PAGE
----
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I need to create a basic app to check the availability of components and if necessary download them to any computer running Windows XP or above. Which language (preferably free or VS 2010) should I use to create such an application which can run without requiring any frameworks installed beforehand?

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Err.. MinGW and the Windows API??? –  PP. Jun 3 '10 at 8:26
    
Sounds like you should create a setup project rather than creating your own app to mimic one. –  Hans Olsson Jun 3 '10 at 8:49
    
@PP. Seems good. Why not answer instead of comment? –  Soumya Jun 3 '10 at 8:54

3 Answers 3

up vote 2 down vote accepted

could you please elaborate? By static library, do you mean a dll that should reside alongside the exe? or do you refer to available dlls in windows/system32? Also, will programs compiled using this method require the 'Visual C++ Redistributable'?

When C++ executable links to a static library, then the linker includes the library's object code in the same file as the EXE. The result is a single *.exe file, and the library does not need to be shipped as a separate *.dll.

The DLLs in windows/system32 are typically O/S files. They're O/S-specific. You may/must/do not ship/redistribute these files (Microsoft does). Your EXE (or e.g. the C run-time library to which you have statically linked) depends on (requires) some of the functions which are exported from these DLLs. These O/S DLLs tend to be backward-comptible, so that if you target the O/S API which exists on XP, your code will also run on Vista.

I'm guessing that by 'Visual C++ Redistributable' you mean "the Visual C run-time library", whose DLL filename is something like msvcrt80.dll. This is what I talked about in my first paragraph: if you choose the build option (available under project/properties) to statically link to the C run-time library, then the code you require is statically linked into your EXE and you don't require (don't run-time link to) this DLL.

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Note that VC++ Redistributable actually consists of at least three (similarly-named) DLLs, not just the CRT. Just for completeness. –  OregonGhost Jun 3 '10 at 9:14
    
@OregonGhost - What are the other two DLLs: MFC, and ATL? –  ChrisW Jun 3 '10 at 9:20
    
This seems perfect. –  Soumya Jun 3 '10 at 14:45

Visual C++ 6 with MFC. If you use a later version of Visual C++ then your Windows XP targets will need libraries for them.

Edit: Comments pointed out that the CRT and MFC library can be linked staticly even in later versions. That is right and I forgot.

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Do you need libraries, even if you link the CRT statically? –  OregonGhost Jun 3 '10 at 8:33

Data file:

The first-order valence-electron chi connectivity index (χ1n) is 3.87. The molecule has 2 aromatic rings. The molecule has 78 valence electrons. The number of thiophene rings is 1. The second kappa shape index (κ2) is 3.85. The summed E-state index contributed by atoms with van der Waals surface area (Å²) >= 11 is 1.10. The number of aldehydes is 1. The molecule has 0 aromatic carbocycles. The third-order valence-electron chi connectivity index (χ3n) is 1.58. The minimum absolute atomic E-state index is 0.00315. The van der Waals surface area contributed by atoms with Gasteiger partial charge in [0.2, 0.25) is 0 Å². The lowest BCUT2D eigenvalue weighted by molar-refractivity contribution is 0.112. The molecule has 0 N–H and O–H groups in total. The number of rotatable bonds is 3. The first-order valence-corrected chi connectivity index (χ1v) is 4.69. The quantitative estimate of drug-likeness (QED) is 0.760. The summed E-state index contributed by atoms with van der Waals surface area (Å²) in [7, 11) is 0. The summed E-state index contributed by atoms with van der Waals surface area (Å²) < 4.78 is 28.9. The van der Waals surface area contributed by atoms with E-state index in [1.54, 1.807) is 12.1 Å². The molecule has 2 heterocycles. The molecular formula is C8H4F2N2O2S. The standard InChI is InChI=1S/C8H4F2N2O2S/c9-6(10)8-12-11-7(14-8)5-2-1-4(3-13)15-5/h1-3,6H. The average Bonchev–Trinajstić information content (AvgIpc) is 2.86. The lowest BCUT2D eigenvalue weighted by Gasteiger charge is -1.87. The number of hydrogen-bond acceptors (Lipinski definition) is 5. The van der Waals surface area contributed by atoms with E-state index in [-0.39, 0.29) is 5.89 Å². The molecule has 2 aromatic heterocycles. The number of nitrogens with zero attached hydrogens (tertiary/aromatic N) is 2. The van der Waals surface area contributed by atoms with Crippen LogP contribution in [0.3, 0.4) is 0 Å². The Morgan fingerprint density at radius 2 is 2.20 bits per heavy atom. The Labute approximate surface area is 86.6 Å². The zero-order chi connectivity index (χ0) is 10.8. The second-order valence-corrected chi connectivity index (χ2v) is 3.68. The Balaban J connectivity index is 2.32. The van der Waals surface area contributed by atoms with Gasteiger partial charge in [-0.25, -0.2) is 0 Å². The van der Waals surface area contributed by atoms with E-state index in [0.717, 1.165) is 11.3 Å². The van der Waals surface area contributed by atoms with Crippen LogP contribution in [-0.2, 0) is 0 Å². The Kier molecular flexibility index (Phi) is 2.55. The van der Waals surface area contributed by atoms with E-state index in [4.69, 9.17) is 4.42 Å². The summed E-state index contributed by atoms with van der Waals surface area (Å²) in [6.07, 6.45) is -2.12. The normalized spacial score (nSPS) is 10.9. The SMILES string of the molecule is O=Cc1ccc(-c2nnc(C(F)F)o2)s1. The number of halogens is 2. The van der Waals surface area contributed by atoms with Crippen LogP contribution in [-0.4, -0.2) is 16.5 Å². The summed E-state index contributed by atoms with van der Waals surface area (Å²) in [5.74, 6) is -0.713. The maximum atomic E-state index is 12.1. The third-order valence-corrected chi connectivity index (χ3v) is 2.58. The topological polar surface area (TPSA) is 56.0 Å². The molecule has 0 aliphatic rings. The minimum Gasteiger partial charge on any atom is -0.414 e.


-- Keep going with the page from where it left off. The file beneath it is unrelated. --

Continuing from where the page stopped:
I don't think that's true. VS 2008 (Express) for example supports the /MT has well as the /MD compiler option, and supports using MFC in a static library or in a shared DLL. –  ChrisW Jun 3 '10 at 8:38
    
@ChrisW, could you please elaborate? By static library, do you mean a dll that should reside alongside the exe? or do you refer to available dlls in windows/system32? Also, will programs compiled using this method require the 'Visual C++ Redistributable'? –  Soumya Jun 3 '10 at 8:50
    
@Soumya92: Linking MFC or CRT statically means that the code is linked into your executable, i.e. no DLLs needed. Just try it out with a blank virtual machine, if you're not sure. You need to test it anyway :) –  OregonGhost Jun 3 '10 at 9:01

While not specifically designed for this, I recommend InnoSetup for setup bootstrappers. It doesn't require any libraries, provides functionality for common setup requirements and has PascalScript to extend it. There are a lot of plugins available, and you can do anything left with a custom script (basically like Delphi). PascalScript can import API functions, so you can really do anything. With InnoCallback, you can even get callbacks from the API - I used this to bootstrap a lot of MSI setups into a single package using the MSI API.

If you download it, get the QuickStart Pack, which includes a good editor and the InnoSetup preprocessor.

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Although the question does make it sound like I am making a setup program, I am not. But thanks for the pointer anyway. Might be useful in some later project. –  Soumya Jun 3 '10 at 14:47
    
In that case, if you have one available, Delphi is a more general-purpose solution for this and also doesn't require libraries (InnoSetup is written in Delphi). It's just not particularly cheap :) –  OregonGhost Jun 4 '10 at 8:15
    
I already checked it out, and at the moment I cannot afford a Delphi license. –  Soumya Jun 4 '10 at 15:09

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